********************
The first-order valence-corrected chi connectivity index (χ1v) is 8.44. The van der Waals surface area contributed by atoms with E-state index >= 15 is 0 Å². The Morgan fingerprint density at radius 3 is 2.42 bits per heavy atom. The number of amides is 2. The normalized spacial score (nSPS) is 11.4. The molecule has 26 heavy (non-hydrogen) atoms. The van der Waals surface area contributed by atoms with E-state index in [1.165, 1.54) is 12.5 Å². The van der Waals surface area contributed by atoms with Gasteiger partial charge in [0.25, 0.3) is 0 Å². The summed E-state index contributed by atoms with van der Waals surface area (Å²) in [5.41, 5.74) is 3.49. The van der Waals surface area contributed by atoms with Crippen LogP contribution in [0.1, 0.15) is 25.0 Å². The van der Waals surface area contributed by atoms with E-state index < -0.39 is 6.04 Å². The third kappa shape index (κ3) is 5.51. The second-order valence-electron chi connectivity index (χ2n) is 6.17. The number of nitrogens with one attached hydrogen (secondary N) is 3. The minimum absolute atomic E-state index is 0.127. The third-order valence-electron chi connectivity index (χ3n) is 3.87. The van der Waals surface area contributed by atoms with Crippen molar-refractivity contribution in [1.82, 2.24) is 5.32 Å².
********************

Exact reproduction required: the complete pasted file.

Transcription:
The first-order valence-corrected chi connectivity index (χ1v) is 8.44. The van der Waals surface area contributed by atoms with E-state index >= 15 is 0 Å². The Morgan fingerprint density at radius 3 is 2.42 bits per heavy atom. The number of amides is 2. The normalized spacial score (nSPS) is 11.4. The molecule has 26 heavy (non-hydrogen) atoms. The van der Waals surface area contributed by atoms with E-state index in [1.165, 1.54) is 12.5 Å². The van der Waals surface area contributed by atoms with Gasteiger partial charge in [0.25, 0.3) is 0 Å². The summed E-state index contributed by atoms with van der Waals surface area (Å²) in [5.41, 5.74) is 3.49. The van der Waals surface area contributed by atoms with Crippen LogP contribution in [0.1, 0.15) is 25.0 Å². The van der Waals surface area contributed by atoms with E-state index < -0.39 is 6.04 Å². The third kappa shape index (κ3) is 5.51. The second-order valence-electron chi connectivity index (χ2n) is 6.17. The number of nitrogens with one attached hydrogen (secondary N) is 3. The minimum absolute atomic E-state index is 0.127. The third-order valence-electron chi connectivity index (χ3n) is 3.87. The van der Waals surface area contributed by atoms with Crippen molar-refractivity contribution in [1.82, 2.24) is 5.32 Å².